Not long ago I was looking at a late mediaeval tomb of a nobleman in Wimborne Minster (Dorset, England) where names had been scratched into the stone along the edge of his effigy. (It might have been this one http://www.dorset-churches.org.uk/images/wimborne-minster-04.jpg ). I found the older the date beside the name, the more tolerant I was of the vandalism because it got me thinking about what life was like for the person who had perpetrated it. Then I got in a muddle because what is to say it wasn't done ten years ago even it it said a hundred? (Though you explained how they tell with the stones in your post.)
    It's so difficult, and so fascinating, to work out why people do things and what we value and what we don't . . . and I quite like the idea of finding somewhere to make a mark and coming back in twenty years time to see if it is still there - and wondering what people in five hundred years time will make of it.
    And I wonder if anyone complained when someone in the age of petroglyphs drew over the top of one someone else had made.
    And now I'm wondering whether we shouldn't formalise this . . . have special stones where people can make their marks for later ages to wonder at - without having to deface what has gone before.

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    1. thanks for well thought out and interesting comment! I think the difference in the "graffiti" at places like this, is that this is historical because of the circumstances that brought the non-Indian there in the first place. The same goes for the historic graffiti on an ancient pillar in a cathedral. I agree with your thinking about the life of the "vandal" during those times.

      When it came to the Indians marking new petroglyphs on top of old ones, I believe the markers of the old ones were probably long gone. Who really knows? Thanks for the link, I'll check it out..

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  20. Oh my gosh Pat, you must have been in petroglyph heaven! So many and in such amazing condition. As you say the newspaper of the times. I find it incroyable that visitors to the site in the 1800's would even think of doing that, I thought this sort of think was a fairly recent phenomenon!

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    1. I was Grace! The names and dates are no doubt from a different group who passed through the area. Maybe the Mormon Battalion on their way to join the fight against Mexico. Thanks!

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  21. This is so interesting, Pat. I can't believe how many there are!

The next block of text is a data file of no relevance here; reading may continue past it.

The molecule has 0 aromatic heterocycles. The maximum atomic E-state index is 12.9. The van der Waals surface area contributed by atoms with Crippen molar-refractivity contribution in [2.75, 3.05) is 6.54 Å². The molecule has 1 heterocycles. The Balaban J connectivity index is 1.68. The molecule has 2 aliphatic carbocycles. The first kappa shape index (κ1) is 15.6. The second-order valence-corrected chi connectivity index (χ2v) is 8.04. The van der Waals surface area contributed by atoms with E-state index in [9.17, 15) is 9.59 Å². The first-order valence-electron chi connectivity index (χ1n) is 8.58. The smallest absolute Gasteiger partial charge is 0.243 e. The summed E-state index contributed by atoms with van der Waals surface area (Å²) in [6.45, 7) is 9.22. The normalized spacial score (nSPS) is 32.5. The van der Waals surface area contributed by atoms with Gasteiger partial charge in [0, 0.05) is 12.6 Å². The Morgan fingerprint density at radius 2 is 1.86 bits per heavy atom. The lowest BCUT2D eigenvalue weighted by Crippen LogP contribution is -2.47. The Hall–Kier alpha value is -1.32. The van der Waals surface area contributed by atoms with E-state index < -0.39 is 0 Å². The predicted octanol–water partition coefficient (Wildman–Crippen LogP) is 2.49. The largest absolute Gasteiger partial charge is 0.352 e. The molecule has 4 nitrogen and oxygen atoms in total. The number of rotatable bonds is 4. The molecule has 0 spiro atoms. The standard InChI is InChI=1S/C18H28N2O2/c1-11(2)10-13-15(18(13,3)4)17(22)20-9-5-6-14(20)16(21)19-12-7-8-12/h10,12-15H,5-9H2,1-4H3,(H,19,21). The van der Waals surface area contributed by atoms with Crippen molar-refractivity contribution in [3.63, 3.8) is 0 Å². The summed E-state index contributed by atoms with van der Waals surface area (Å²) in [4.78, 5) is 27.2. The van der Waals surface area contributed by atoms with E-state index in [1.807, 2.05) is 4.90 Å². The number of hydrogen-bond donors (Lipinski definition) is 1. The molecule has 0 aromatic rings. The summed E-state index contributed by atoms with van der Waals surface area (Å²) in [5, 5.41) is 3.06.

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    1. Hi Marleen! It's always nice to see a lot of them. I've hiked many miles to sites that contain only a few, or even one petroglyph. I still love them, it's just different when there are many of them.

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  22. Amazes me that those are still out there unfenced and just open to anyone with the talent and fortitude to find them. It's scary to think that people who aren't the historians you are and with less love of antiquities and our heritage might find them. IO'm pessimistic that the added graffiti from those who are now pioneers might make these people think it was OK to leave their mark too.

    All that being said, I personally would love to visit this amazing place and wish we'd known about it when we traveled through that area several times.

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    1. I know what you mean Sally. There is even a small dry campground very close by. You have to really want to be at this site, because it is in the middle of nowhere, and many miles from the closest paved road. Thanks so much for thoughtful comment...

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  23. I wonder if at some time in the future, people will find modern the street art as fascinating as these?

    Cheers - Stewart M - Melbourne

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    1. I don't think they will Stewart. The term "rock art" is really a misnomer. The Indians say that it isn't art at all. It's a lot of things, but not art. Speaking for myself, I love a lot of the "modern" street art, but unfortunately, it doesn't stand a chance of lasting very long. IMHO...

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  24. wow, is this for real?? I have never seen anything like it before, not myself or in any science magazines. Loved to see it. Thanks for sharing. I´ll probably get back to take a closer look :)